Suicide is the biggest killer of men under 35. In the UK,
there is one death by suicide every two hours and 75% of those are
men. Locally, the North East has one of the highest rates of
suicide in men.
To raise awareness of the suicide risk amongst men and to
encourage help-seeking behaviours, County Durham and Darlington NHS
Foundation Trust's Health Improvement Service is launching the
'Pass it On' campaign.
This taboo subject is rarely discussed and men
stereotypically do not ask for help or share their problems. The
aims of the Pass It On campaign are to challenge the male
stereotype that it is a sign of weakness to seek help or talk about
feelings, and to promote positive coping strategies for difficult
periods in life.
Lee Mack, Associate Director for Health and Wellbeing at
County Durham and Darlington NHS Foundation Trust said: "Men often
don't know where to turn to for help; they may not be aware that
there are many organisations offering advice and support. Men
stereotypically do not ask for help or share their problems. There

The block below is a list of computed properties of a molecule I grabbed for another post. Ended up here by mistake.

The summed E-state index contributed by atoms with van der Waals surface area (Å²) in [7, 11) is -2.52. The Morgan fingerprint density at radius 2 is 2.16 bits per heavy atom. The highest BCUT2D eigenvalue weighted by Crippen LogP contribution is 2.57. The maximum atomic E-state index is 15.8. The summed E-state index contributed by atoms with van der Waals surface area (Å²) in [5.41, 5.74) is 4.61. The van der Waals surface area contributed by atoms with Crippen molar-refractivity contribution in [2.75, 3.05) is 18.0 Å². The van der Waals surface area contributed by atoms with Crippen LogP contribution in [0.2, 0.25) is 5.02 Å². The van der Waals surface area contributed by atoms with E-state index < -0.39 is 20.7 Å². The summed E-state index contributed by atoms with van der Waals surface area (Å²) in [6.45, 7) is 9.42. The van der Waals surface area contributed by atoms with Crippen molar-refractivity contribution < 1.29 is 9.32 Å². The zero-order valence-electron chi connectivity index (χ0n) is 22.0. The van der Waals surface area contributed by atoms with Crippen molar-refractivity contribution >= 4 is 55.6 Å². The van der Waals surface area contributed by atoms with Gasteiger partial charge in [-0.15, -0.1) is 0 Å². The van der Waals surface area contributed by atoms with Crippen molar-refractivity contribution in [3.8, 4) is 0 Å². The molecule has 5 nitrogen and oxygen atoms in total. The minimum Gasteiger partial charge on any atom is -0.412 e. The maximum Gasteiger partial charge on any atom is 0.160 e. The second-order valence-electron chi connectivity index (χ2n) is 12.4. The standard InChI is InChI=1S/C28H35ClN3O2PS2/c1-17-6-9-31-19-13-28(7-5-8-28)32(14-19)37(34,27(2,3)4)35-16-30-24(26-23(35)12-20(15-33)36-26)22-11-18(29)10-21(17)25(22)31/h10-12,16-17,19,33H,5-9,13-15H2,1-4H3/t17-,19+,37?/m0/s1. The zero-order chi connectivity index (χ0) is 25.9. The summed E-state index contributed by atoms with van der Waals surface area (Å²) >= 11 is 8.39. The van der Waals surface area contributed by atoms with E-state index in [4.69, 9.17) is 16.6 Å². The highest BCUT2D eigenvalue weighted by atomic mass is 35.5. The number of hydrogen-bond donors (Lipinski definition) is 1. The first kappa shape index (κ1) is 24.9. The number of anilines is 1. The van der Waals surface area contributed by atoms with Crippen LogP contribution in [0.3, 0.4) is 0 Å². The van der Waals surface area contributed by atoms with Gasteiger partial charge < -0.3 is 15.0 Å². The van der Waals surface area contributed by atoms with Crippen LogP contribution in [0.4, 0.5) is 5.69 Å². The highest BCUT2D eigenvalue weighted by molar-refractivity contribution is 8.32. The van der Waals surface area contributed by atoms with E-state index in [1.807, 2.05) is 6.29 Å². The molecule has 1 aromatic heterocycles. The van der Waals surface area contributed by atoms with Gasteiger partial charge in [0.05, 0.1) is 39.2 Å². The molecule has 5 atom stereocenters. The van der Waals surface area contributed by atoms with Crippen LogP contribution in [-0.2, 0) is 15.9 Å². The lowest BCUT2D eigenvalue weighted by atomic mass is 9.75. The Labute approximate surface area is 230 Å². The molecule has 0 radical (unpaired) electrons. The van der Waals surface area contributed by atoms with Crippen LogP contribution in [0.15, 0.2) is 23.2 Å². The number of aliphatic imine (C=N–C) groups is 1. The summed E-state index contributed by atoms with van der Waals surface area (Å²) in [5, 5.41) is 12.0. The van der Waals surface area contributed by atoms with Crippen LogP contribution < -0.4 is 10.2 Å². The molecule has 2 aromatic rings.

is a trend locally for men to have financial and relationship
problems and to use alcohol as a coping mechanism and suicide as a
way out. Other people may not take these problems seriously and
that further isolates men at risk of suicide.
"We hope that people from our local communities, employers
and sports clubs will support the public mental health improvement
team to cascade the Pass It On message to men in our
Already the 'Pass it On' campaign has received support
from over 100 local agencies or organisations following a launch
event last month.
Lee explains: "We want to recruit people from all walks of
life to become Pass It On champions who will spread the message in
the spirit of Pass It On. Pass It On champions recruited from local
communities, employers and sports clubs will support the public
mental health improvement team to cascade the Pass It On message to
men in Darlington and East Durham. Pass It On Champions
simply need to Pass It On; there is no expectation of providing
support for individuals or a huge time commitment. We can all Pass
It On as part of daily life."
The team has produced a range of supporting literature for
the campaign to raise awareness and signpost people to advice and
If you would like to find out more about the campaign or
how the public mental health improvement team can support you or
your organisation to Pass It On please contact Marnie Ramsey,
public mental health improvement specialist on 01207 523658
. Or visit: www.health-improvement.cdd.nhs.uk
Published: 6 February 2012
'I would like to thank all the staff for my treatment and their
Patient, Cardiology Department, Bishop Auckland Hospital